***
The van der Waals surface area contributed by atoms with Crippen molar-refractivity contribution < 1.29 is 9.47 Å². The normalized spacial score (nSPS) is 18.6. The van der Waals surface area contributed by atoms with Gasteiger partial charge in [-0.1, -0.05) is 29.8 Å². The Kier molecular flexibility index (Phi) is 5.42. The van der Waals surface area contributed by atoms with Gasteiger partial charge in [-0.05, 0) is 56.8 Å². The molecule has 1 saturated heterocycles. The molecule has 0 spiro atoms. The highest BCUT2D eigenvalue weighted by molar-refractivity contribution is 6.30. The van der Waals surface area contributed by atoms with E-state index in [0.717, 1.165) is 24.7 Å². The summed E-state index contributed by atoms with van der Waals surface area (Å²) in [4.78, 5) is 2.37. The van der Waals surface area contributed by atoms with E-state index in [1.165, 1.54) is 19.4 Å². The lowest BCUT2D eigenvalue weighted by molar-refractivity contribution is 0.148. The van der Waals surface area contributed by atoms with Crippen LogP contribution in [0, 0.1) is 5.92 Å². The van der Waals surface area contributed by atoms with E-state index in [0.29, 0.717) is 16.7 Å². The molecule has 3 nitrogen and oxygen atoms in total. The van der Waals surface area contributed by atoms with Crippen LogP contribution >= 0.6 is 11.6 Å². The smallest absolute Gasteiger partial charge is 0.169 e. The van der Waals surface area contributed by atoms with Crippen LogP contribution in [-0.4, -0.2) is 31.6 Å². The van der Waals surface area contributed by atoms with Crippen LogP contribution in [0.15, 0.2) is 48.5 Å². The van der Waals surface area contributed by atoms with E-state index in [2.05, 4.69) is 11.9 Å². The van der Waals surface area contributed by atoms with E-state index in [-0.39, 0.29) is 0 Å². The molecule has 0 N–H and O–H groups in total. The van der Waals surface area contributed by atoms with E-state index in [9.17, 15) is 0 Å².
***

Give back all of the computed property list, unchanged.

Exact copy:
The van der Waals surface area contributed by atoms with Crippen molar-refractivity contribution < 1.29 is 9.47 Å². The normalized spacial score (nSPS) is 18.6. The van der Waals surface area contributed by atoms with Gasteiger partial charge in [-0.1, -0.05) is 29.8 Å². The Kier molecular flexibility index (Phi) is 5.42. The van der Waals surface area contributed by atoms with Gasteiger partial charge in [-0.05, 0) is 56.8 Å². The molecule has 1 saturated heterocycles. The molecule has 0 spiro atoms. The highest BCUT2D eigenvalue weighted by molar-refractivity contribution is 6.30. The van der Waals surface area contributed by atoms with E-state index in [0.717, 1.165) is 24.7 Å². The summed E-state index contributed by atoms with van der Waals surface area (Å²) in [4.78, 5) is 2.37. The van der Waals surface area contributed by atoms with E-state index in [1.165, 1.54) is 19.4 Å². The lowest BCUT2D eigenvalue weighted by molar-refractivity contribution is 0.148. The van der Waals surface area contributed by atoms with Crippen LogP contribution in [0, 0.1) is 5.92 Å². The van der Waals surface area contributed by atoms with E-state index in [0.29, 0.717) is 16.7 Å². The molecule has 3 nitrogen and oxygen atoms in total. The van der Waals surface area contributed by atoms with Crippen LogP contribution >= 0.6 is 11.6 Å². The smallest absolute Gasteiger partial charge is 0.169 e. The van der Waals surface area contributed by atoms with Crippen LogP contribution in [-0.4, -0.2) is 31.6 Å². The van der Waals surface area contributed by atoms with Crippen LogP contribution in [0.15, 0.2) is 48.5 Å². The van der Waals surface area contributed by atoms with E-state index in [2.05, 4.69) is 11.9 Å². The van der Waals surface area contributed by atoms with E-state index in [-0.39, 0.29) is 0 Å². The molecule has 0 N–H and O–H groups in total. The van der Waals surface area contributed by atoms with E-state index in [9.17, 15) is 0 Å².